It had been suggested that the half-life of the IκBα protein is decreased in mature B and plasma cells compared with that in pre-B cells and that this alteration in the IκBα turnover rate might be important for the increased levels of constitutively active NF-κB (21, 25). Although we have not addressed this question in detail in our system, our results are consistent with this interpretation. IκBα is one of the target genes of NF-κB, and when steady state levels of mRNA levels for IκBα were analyzed, a clear increase was observed (data not shown). In contrast, the amounts of stable IκBα protein remained virtually unaffected during the differentiation. This finding suggests an increase in the turnover rate of the IκBα protein. We could, however, identify a second mechanism involved in the induction of NF-κB during B cell development. IκBβ levels significantly decrease in the process of differentiation and the time course of IκBβ loss mirrors the induction of DNA-binding NF-κB complexes. We note, however, that at early time points (18–24 h), IκBβ levels are only reduced 2-fold, whereas DNA-binding NF-κB is induced about 10- to 15-fold. Our experiments do not distinguish between an active degradation of IκBβ and a reduced synthesis of IκBβ over the period of B cell differentiation. However, the net result is the obvious reduction in steady state levels of IκBβ protein. The conclusion that specific IκBβ loss contributes to the observed activation of predominantly p50/RelA is additionally supported by the inhibition of the specificity of IκBβ for RelA-containing complexes. Moreover, when fibroblasts from RelA-deficient mice were analyzed for IκB levels, a significant down-modulation of IκBβ, but not IκBα, levels was observed, again in line with a specific association between RelA and IκBβ (45).
A different role for IκBβ in regulating the induction of NF-κB in B cells was suggested recently. Upon long-lasting induction of 70Z/3 pre-B cells with LPS, it was found that reappearing IκBβ is predominantly unphosphorylated (42). This unphosphorylated IκBβ can associate with p50/RelA, but does not interfere with nuclear translocation or with DNA binding. In fact, the authors suggested a protective function for the NF-κB/IκBβ heterotrimers, in that they can escape inhibition by IκBα. A role of unphosphorylated IκBβ in the normal pre-B to B cell differentiation process remains to be investigated.
Our observation that IκBβ is a much more selective inhibitor of NF-κB proteins than IκBα has several important physiologic consequences. In combination with the apparently distinct degradation pathways for IκBα and IκBβ, which were obvious in our studies as well as in the previous report (7), a fine-tuned regulation of specific NF-κB activities can be achieved. To date, not all the details of the IκBβ degradation pathway have been elucidated. For IκBα it is known that the various inducing signals result in the phosphorylation of IκBα on two serine residues in the N-terminus, Ser32 and Ser36 (46, 47). This phosphorylation apparently targets IκBα-P for the ubiquitin conjugation enzymes, and polyubiquitinated IκBα is then rapidly degraded by the proteasome (48, 49, 50). IκBβ also contains conserved phosphorylation sites in the N-terminus, which have been shown to be important for inducible phosphorylation and degradation (51). Recent data suggest that IκBα and IκBβ are targeted by the same IκB-kinase (IKKα/CHUK); the efficiency of phosphorylation of IκBβ in vitro was reduced compared with that of IκBα, however (52). Clearly, there must be specific intracellular mediators that distinguish between IκBα and IκBβ and therefore lead to specific degradation of either one or the other. The signaling cascade that ultimately triggers IκBβ degradation is largely unknown. It is unlikely that IL-7-mediated signals are directly involved in this scenario. Signaling via IL-7 and IL-7R would have to provide a negative signal to the cells preventing NF-κB activation. However, as removal of IL-7 from rag-2-deficient pre-B cells did not result in a comparable NF-κB induction, arguing for a more complex regulation. It is more likely that in the process of differentiation the cells activate an endogenous program that leads to IκBβ destabilization and therefore to preferential p50/RelA induction.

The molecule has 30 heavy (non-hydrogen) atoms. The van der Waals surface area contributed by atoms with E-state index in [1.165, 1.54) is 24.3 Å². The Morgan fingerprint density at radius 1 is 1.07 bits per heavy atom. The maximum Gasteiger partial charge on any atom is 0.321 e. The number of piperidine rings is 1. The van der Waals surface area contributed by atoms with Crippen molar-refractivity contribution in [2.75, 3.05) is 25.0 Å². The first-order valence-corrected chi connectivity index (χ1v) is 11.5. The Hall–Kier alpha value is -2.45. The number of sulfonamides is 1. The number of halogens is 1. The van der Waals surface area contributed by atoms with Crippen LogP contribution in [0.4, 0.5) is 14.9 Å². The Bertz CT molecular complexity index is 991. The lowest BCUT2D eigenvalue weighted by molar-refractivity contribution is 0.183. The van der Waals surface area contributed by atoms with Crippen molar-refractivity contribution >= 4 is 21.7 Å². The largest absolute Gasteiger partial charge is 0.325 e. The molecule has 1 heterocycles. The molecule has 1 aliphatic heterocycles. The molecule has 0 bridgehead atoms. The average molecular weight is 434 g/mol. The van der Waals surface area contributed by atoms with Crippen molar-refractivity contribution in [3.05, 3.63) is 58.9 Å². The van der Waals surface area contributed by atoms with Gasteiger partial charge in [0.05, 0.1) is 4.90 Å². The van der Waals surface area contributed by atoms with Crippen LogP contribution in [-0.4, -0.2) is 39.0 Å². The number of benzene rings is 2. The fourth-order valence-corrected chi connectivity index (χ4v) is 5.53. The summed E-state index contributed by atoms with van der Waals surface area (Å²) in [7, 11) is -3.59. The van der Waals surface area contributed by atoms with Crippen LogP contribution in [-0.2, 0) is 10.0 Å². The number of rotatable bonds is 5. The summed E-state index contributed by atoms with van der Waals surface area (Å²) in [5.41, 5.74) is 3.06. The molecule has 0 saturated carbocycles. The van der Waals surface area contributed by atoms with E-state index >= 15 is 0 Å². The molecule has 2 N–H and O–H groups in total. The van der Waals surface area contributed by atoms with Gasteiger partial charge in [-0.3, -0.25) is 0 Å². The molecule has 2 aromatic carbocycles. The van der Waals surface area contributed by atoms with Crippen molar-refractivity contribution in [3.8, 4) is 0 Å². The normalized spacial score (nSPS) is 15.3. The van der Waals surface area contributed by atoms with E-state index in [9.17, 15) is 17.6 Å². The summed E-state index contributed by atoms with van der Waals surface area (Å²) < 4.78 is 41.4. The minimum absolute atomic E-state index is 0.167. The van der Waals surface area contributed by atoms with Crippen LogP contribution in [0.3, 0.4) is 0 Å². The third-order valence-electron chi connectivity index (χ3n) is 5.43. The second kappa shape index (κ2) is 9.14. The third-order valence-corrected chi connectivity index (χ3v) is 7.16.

A critical role for NF-κB induction during B cell differentiation was recently demonstrated in an independent set of experiments. When different transformed pre-B cell lines were stably transfected with a dominant negative version of IκBα (lacking the N-terminus needed for inducible degradation), rearrangement and transcription of the Igκ locus were blocked (53). Given the broad inhibition spectrum of IκBα, induction of all NF-κB complexes was inhibited in these cells. Therefore, no information could be derived from these experiments as to which NF-κB/Rel family members are induced and which IκB proteins are degraded under physiologic conditions.